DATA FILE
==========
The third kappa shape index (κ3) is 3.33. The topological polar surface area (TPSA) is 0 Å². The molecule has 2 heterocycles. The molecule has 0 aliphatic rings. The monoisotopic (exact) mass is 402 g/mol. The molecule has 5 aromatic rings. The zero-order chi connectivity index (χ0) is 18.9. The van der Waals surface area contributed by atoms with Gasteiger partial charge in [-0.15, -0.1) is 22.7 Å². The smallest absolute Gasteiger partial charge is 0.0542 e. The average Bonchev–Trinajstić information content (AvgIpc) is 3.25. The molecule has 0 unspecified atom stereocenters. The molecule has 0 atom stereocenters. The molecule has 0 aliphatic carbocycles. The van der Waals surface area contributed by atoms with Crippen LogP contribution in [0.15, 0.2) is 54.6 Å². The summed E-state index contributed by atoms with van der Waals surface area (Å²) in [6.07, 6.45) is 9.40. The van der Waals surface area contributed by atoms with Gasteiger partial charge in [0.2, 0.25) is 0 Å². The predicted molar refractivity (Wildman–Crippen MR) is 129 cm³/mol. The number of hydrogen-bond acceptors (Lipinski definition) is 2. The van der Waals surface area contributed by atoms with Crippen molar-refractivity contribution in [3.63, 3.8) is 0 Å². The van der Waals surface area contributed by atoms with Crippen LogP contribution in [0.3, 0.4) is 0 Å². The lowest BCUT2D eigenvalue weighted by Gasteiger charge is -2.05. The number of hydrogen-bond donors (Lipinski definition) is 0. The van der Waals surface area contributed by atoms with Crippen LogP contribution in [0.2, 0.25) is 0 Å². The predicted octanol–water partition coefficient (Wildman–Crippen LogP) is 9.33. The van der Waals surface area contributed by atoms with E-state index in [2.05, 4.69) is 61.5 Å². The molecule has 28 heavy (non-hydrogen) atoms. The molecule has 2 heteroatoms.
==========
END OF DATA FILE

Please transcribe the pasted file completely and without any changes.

The third kappa shape index (κ3) is 3.33. The topological polar surface area (TPSA) is 0 Å². The molecule has 2 heterocycles. The molecule has 0 aliphatic rings. The monoisotopic (exact) mass is 402 g/mol. The molecule has 5 aromatic rings. The zero-order chi connectivity index (χ0) is 18.9. The van der Waals surface area contributed by atoms with Gasteiger partial charge in [-0.15, -0.1) is 22.7 Å². The smallest absolute Gasteiger partial charge is 0.0542 e. The average Bonchev–Trinajstić information content (AvgIpc) is 3.25. The molecule has 0 unspecified atom stereocenters. The molecule has 0 atom stereocenters. The molecule has 0 aliphatic carbocycles. The van der Waals surface area contributed by atoms with Crippen LogP contribution in [0.15, 0.2) is 54.6 Å². The summed E-state index contributed by atoms with van der Waals surface area (Å²) in [6.07, 6.45) is 9.40. The van der Waals surface area contributed by atoms with Gasteiger partial charge in [0.2, 0.25) is 0 Å². The predicted molar refractivity (Wildman–Crippen MR) is 129 cm³/mol. The number of hydrogen-bond acceptors (Lipinski definition) is 2. The van der Waals surface area contributed by atoms with Crippen molar-refractivity contribution in [3.63, 3.8) is 0 Å². The van der Waals surface area contributed by atoms with Crippen LogP contribution in [0.3, 0.4) is 0 Å². The lowest BCUT2D eigenvalue weighted by Gasteiger charge is -2.05. The number of hydrogen-bond donors (Lipinski definition) is 0. The van der Waals surface area contributed by atoms with Crippen LogP contribution in [0.2, 0.25) is 0 Å². The predicted octanol–water partition coefficient (Wildman–Crippen LogP) is 9.33. The van der Waals surface area contributed by atoms with E-state index in [2.05, 4.69) is 61.5 Å². The molecule has 28 heavy (non-hydrogen) atoms. The molecule has 2 heteroatoms.